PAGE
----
A miserable eye care problem, dry eyes may burn, itch and feel like they are on fire. There are various reasons for dry eyes including allergies, wind, pollution, certain drugs, dry air, some medical conditions or simply age. Workers with heavy computer use may develop dry eye, since less frequent blinking occurs and females may be more prone to dry eye than males. Treatment for dry eye may include antibiotics, artificial tears (only as recommended by your eye doctor), procedures to modify your tear ducts or a lubricating daily eye-insert.

Foreign Particles

Whether it is an errant eyelash or construction debris, having something in your eye is definitely something to cry about. Should you experience this you must be very careful when dealing with the issue. Rubbing your eyes can scratch your cornea — a serious eye care incident that may easily result in vision loss. With clean hands, flush the eye with sterile saline until the debris is washed away and follow up with your eye doctor. If a flush does not help, keep your eye gently closed and have someone drive you to an emergency eye care professional as quickly as possible.

Sty

This painful condition is the result of a swollen or infected gland in your eyelid that looks like a raised and red lump. A sty can be painful and cause the eye to swell, perhaps completely closed. For many people, a hot compress on the eye may relieve the problem. If that method fails, you may need antibiotics from your eye doctor.

Eye Infection

Pink eye is a very common (and quite contagious) type of eye infection. Schools and work environments are incubators for the spread of this irritating infection. Eye infections may be fungal, bacterial, or viral and treatment is different for each type. Change your contacts as scheduled and never touch your eyes with unwashed hands.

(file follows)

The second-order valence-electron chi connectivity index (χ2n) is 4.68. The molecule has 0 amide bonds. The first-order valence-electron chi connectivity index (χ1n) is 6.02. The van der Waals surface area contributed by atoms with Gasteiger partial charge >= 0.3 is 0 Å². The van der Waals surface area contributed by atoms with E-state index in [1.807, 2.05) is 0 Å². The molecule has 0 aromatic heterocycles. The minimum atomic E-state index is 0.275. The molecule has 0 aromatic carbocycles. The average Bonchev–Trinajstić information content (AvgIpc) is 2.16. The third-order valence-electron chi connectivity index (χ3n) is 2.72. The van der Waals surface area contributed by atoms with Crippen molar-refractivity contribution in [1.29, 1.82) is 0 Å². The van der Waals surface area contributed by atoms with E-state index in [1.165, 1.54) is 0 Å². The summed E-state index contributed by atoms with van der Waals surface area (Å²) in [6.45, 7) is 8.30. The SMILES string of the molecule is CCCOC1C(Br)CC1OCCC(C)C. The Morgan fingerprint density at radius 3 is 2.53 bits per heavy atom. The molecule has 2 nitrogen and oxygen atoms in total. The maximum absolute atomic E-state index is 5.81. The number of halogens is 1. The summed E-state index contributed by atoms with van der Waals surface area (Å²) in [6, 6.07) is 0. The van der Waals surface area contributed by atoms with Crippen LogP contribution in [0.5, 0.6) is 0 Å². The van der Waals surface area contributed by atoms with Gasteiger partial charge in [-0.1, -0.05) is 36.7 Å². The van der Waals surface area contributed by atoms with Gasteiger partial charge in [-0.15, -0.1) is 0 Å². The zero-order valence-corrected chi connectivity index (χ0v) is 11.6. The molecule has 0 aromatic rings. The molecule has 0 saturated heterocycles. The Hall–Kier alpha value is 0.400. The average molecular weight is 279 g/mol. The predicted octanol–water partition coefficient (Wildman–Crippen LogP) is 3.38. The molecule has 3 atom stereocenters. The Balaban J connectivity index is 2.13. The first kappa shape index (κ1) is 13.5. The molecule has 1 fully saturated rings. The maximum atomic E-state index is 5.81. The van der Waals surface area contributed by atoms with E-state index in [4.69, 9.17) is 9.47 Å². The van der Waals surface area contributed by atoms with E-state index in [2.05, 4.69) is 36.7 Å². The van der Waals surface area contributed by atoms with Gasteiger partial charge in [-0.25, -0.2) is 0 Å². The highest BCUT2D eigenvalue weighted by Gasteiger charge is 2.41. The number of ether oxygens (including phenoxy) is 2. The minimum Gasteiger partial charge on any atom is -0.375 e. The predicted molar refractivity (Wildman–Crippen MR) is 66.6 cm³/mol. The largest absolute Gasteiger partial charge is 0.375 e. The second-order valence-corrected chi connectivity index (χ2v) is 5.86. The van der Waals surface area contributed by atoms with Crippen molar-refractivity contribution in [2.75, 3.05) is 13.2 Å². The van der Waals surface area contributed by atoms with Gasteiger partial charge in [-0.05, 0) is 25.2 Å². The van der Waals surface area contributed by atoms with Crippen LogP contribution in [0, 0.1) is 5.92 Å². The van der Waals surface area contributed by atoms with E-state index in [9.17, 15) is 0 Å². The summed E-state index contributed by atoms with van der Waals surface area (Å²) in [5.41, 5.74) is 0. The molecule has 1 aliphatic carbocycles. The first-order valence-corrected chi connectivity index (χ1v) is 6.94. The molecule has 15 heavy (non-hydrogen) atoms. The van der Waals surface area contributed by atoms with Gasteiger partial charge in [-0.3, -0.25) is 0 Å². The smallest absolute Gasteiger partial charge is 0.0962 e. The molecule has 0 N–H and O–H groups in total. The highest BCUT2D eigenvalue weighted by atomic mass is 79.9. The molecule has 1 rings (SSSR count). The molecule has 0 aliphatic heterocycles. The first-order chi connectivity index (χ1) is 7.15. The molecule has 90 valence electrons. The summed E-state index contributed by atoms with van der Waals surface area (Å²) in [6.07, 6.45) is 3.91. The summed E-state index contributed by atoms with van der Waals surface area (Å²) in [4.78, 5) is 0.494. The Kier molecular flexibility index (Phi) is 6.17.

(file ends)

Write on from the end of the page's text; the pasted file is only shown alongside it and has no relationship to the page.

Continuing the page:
Preventing eye care issues is often very easy. Use protective eyewear when needed for work, sports and home chores. Get help for an eye incident right away to prevent permanent damage. Talk to your optometrist for more tips on preventing eye problems.

Eye Health and Diabetes

Eye HealthWhile every month is a good time to focus on eye health, November is Diabetic Eye Disease Month. Diabetes ravages the body in many ways, and could have a serious impact on your sight. Many diabetic patients are not aware of the possibility that they could lose their vision. If you or someone you love suffers from diabetes, here are some of the eye troubles you should know about.

Background

For diabetic patients, controlling blood glucose (sugar) levels carefully is key to overall health, and therefore ocular health. High blood glucose causes swelling in the soft tissues and vessels of the eye. This swelling contributes to a multitude of eye problems that may ultimately lead to blindness. Diabetic complication is a common cause of blindness in adults, however it is preventable.

Diabetic Retinopathy

The retina converts light entering the eye into a signal, which is what the brain “sees” as an image. In a case of diabetic retinopathy, this component is flawed, usually due to damage to the tiny blood vessels of the eye. An annual eye exam is a critical tool in catching and preventing permanent damage. An advanced case may lead to permanent blindness. Blood pressure control is especially important for a diabetic patient to reduce risk of retinopathy, as well as abstaining from smoking.

Cataracts

A surprising majority of aging adults will develop cataracts, where the lens of the eye becomes cloudy or discolored. Low-light conditions can be very challenging if you have cataracts, so night-time driving is dangerous. Diabetic patients can be more prone to developing cataracts in addition to other eye health issues. Fortunately, cataracts are treatable with laser surgery.

Glaucoma

Glaucoma occurs when pressure inside the eye rises, causing damage to the optic nerve. This could occur very suddenly or develop over time. Due to the swelling of soft tissues that may happen with diabetes, glaucoma is much more prevalent for diabetic patients. Catching this problem early can help prevent permanent vision loss.

Patients with diabetes face many challenges, including serious eye health issues. The best way to protect your sight are to keep your blood sugar under control, and have an annual eye exam so your optometrist can spot problems in their earliest stages.